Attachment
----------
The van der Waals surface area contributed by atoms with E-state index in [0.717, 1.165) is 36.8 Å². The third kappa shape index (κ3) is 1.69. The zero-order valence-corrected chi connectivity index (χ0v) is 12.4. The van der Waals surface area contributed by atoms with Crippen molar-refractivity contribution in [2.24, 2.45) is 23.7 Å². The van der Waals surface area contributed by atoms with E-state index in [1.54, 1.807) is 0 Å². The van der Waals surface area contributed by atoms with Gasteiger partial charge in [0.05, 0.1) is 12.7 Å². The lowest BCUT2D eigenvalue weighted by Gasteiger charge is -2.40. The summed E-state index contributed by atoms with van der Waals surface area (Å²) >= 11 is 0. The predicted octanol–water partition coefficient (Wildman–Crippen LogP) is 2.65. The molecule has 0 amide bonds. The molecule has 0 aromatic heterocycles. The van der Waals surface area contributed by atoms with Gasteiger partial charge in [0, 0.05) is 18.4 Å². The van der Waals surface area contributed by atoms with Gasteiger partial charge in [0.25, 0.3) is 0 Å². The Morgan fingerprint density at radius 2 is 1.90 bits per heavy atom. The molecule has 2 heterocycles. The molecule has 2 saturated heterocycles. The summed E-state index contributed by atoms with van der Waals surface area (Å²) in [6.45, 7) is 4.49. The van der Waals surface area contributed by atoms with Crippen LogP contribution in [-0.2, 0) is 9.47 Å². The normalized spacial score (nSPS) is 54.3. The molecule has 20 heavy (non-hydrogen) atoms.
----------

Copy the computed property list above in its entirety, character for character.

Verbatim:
The van der Waals surface area contributed by atoms with E-state index in [0.717, 1.165) is 36.8 Å². The third kappa shape index (κ3) is 1.69. The zero-order valence-corrected chi connectivity index (χ0v) is 12.4. The van der Waals surface area contributed by atoms with Crippen molar-refractivity contribution in [2.24, 2.45) is 23.7 Å². The van der Waals surface area contributed by atoms with E-state index in [1.54, 1.807) is 0 Å². The van der Waals surface area contributed by atoms with Gasteiger partial charge in [0.05, 0.1) is 12.7 Å². The lowest BCUT2D eigenvalue weighted by Gasteiger charge is -2.40. The summed E-state index contributed by atoms with van der Waals surface area (Å²) >= 11 is 0. The predicted octanol–water partition coefficient (Wildman–Crippen LogP) is 2.65. The molecule has 0 amide bonds. The molecule has 0 aromatic heterocycles. The van der Waals surface area contributed by atoms with Gasteiger partial charge in [0, 0.05) is 18.4 Å². The van der Waals surface area contributed by atoms with Gasteiger partial charge in [0.25, 0.3) is 0 Å². The Morgan fingerprint density at radius 2 is 1.90 bits per heavy atom. The molecule has 2 heterocycles. The molecule has 2 saturated heterocycles. The summed E-state index contributed by atoms with van der Waals surface area (Å²) in [6.45, 7) is 4.49. The van der Waals surface area contributed by atoms with Crippen LogP contribution in [-0.2, 0) is 9.47 Å². The normalized spacial score (nSPS) is 54.3. The molecule has 20 heavy (non-hydrogen) atoms.